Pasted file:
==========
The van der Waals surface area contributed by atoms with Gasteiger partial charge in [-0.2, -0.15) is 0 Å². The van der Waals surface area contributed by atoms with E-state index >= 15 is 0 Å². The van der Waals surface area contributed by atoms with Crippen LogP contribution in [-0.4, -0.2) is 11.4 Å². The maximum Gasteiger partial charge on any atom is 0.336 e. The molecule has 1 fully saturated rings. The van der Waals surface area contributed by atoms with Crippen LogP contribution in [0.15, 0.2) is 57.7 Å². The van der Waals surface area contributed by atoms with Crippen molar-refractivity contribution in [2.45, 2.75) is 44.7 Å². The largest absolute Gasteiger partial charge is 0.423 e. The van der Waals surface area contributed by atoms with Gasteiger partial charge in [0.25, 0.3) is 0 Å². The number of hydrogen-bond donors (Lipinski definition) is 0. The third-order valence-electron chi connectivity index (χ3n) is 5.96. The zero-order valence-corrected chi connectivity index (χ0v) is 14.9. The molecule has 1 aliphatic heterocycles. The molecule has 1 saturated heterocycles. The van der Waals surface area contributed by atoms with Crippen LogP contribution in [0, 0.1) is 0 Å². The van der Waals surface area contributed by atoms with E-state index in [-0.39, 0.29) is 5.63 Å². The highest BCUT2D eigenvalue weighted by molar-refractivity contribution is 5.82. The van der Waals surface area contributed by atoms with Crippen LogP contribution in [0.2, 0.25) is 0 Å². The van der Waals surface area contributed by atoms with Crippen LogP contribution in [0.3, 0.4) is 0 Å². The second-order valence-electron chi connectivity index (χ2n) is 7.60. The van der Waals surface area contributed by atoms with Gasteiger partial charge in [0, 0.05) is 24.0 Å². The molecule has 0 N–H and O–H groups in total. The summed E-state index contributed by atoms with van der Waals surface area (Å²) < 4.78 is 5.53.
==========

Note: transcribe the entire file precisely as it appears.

The van der Waals surface area contributed by atoms with Gasteiger partial charge in [-0.2, -0.15) is 0 Å². The van der Waals surface area contributed by atoms with E-state index >= 15 is 0 Å². The van der Waals surface area contributed by atoms with Crippen LogP contribution in [-0.4, -0.2) is 11.4 Å². The maximum Gasteiger partial charge on any atom is 0.336 e. The molecule has 1 fully saturated rings. The van der Waals surface area contributed by atoms with Crippen LogP contribution in [0.15, 0.2) is 57.7 Å². The van der Waals surface area contributed by atoms with Crippen molar-refractivity contribution in [2.45, 2.75) is 44.7 Å². The largest absolute Gasteiger partial charge is 0.423 e. The van der Waals surface area contributed by atoms with Gasteiger partial charge in [0.25, 0.3) is 0 Å². The number of hydrogen-bond donors (Lipinski definition) is 0. The third-order valence-electron chi connectivity index (χ3n) is 5.96. The zero-order valence-corrected chi connectivity index (χ0v) is 14.9. The molecule has 1 aliphatic heterocycles. The molecule has 1 saturated heterocycles. The van der Waals surface area contributed by atoms with Crippen LogP contribution in [0, 0.1) is 0 Å². The van der Waals surface area contributed by atoms with E-state index in [-0.39, 0.29) is 5.63 Å². The highest BCUT2D eigenvalue weighted by molar-refractivity contribution is 5.82. The van der Waals surface area contributed by atoms with Crippen LogP contribution in [0.2, 0.25) is 0 Å². The van der Waals surface area contributed by atoms with Crippen LogP contribution in [0.3, 0.4) is 0 Å². The second-order valence-electron chi connectivity index (χ2n) is 7.60. The van der Waals surface area contributed by atoms with Gasteiger partial charge in [0, 0.05) is 24.0 Å². The molecule has 0 N–H and O–H groups in total. The summed E-state index contributed by atoms with van der Waals surface area (Å²) < 4.78 is 5.53.